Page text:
"First of all he has character," Anderson says, explaining why colleges like the lineman. "He's a good person, he's a competitor and he's got height and speed. He's got some size to gain for an offensive lineman, but he's got the size for a defensive end right now."
Auburn has a recent history of walk-ons earning their way to becoming the starting center. Jeremy Ingle was a was a walk-on and the starting center in 2004, Joe Cope in 2005 and 2006, and the starter the last two years, Jason Bosley, was originally a grayshirt offer.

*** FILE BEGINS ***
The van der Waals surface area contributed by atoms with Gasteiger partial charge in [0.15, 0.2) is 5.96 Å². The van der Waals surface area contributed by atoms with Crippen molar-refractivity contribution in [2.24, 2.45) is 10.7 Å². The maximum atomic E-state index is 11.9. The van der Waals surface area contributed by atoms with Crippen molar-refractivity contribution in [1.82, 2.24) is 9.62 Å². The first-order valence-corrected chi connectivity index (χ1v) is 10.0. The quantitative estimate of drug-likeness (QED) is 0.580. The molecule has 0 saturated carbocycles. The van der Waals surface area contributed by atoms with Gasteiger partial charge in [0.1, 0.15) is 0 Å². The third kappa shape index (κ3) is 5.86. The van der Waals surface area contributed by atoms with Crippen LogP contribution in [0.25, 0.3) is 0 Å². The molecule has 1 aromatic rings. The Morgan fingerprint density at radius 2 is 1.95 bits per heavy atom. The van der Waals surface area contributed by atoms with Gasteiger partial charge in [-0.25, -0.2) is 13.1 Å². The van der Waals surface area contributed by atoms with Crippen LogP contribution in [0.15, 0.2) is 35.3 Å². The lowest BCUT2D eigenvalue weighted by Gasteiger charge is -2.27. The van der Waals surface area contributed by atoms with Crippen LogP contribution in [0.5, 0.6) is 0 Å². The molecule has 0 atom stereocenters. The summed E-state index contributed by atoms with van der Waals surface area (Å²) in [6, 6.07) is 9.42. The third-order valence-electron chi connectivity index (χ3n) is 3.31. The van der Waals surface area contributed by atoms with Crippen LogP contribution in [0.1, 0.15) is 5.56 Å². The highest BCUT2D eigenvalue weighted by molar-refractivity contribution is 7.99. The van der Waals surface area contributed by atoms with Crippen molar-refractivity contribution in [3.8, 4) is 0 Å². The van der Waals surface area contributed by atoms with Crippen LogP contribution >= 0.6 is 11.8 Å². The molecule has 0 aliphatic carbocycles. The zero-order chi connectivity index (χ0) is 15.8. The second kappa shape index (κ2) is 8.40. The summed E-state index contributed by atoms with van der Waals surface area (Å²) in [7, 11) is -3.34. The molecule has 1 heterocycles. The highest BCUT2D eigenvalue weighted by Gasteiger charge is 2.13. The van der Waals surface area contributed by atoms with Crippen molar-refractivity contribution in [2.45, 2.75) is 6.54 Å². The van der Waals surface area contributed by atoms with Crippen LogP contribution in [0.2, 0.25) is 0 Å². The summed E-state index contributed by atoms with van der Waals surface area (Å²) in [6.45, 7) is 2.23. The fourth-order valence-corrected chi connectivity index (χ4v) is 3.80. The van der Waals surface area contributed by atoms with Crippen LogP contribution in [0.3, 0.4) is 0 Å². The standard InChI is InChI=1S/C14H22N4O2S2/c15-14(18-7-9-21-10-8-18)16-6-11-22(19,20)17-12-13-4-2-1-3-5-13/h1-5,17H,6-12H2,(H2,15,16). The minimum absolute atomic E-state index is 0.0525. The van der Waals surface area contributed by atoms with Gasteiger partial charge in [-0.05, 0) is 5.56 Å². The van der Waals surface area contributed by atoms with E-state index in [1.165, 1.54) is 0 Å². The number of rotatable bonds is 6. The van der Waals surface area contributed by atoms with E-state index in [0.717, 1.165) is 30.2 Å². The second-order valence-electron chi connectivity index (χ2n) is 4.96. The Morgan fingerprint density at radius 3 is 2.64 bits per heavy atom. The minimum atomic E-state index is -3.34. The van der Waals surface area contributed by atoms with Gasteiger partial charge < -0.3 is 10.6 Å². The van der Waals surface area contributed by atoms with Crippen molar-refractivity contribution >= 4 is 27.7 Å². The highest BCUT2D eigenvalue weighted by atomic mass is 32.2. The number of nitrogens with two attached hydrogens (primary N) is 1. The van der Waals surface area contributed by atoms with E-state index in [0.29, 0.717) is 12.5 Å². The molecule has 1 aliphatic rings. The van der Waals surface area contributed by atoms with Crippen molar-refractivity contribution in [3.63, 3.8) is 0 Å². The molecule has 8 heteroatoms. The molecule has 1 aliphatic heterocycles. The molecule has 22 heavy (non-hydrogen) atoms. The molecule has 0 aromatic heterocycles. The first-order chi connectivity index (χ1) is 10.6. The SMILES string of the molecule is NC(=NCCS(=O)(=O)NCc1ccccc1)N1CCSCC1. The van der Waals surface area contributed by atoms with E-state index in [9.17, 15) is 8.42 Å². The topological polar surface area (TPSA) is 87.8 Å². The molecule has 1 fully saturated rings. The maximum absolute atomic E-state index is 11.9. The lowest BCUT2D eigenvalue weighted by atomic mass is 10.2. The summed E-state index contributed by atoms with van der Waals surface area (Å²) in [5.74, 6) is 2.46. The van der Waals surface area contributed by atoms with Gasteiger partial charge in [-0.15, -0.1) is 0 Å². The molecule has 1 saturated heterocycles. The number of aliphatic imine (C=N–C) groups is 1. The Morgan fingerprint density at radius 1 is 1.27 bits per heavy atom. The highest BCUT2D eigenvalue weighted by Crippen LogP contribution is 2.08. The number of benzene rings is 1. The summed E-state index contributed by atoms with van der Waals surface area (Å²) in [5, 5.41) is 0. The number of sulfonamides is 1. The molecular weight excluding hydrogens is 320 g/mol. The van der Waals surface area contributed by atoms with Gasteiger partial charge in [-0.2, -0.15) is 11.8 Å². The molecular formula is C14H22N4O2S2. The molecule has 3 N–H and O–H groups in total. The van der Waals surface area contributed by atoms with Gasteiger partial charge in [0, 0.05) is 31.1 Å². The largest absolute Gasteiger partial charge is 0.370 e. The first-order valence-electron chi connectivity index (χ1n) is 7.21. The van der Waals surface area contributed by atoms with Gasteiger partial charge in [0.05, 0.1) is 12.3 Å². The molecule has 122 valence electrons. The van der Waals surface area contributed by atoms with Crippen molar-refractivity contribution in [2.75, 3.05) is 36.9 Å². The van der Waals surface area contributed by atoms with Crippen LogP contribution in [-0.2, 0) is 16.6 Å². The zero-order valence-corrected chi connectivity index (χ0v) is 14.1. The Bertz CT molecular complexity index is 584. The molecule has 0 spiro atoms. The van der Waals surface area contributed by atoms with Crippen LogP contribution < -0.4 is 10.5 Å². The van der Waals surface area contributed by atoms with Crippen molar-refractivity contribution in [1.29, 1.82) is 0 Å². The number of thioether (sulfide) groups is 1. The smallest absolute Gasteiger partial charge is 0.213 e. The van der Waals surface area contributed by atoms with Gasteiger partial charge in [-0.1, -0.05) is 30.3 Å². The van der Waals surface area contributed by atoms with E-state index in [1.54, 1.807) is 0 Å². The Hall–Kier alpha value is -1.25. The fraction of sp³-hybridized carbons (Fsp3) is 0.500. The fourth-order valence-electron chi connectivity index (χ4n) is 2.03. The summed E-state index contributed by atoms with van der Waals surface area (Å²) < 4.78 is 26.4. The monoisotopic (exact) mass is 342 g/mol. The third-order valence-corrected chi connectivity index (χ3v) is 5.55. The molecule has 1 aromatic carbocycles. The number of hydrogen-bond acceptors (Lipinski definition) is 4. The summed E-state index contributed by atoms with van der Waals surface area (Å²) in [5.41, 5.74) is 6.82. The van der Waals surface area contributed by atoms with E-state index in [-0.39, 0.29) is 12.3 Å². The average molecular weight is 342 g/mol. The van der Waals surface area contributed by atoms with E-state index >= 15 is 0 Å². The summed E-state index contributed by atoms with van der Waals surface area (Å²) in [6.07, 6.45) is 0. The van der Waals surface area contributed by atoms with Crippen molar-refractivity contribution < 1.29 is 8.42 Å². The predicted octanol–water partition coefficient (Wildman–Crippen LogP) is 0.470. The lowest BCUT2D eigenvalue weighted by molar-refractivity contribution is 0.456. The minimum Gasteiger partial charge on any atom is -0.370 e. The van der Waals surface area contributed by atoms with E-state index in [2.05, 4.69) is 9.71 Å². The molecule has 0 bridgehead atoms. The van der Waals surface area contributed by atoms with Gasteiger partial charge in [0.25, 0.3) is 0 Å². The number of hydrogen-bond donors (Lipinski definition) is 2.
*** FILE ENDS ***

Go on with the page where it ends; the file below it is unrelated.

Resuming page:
"I think he can play," Anderson says of Burgess. "I definitely think he can definitely play. He's going to have to learn to play at the next level. The next level is a different story.
"We call him ‘Renaissance Man,' because not only is he a good football player--he's very tenacious, very hard-work and hard-nosed--but he is also very active in theatre. So that's why we call him the Renaissance Man."
Blake Burgess is the son of Rick Burgess, co-host of the popular Rick and Bubba morning radio show. His grandfather Bill Burgess lettered at Auburn in 1962 and was head coach at Jacksonville State from 1985 to 1996, including the 1992 Division II National Championship team.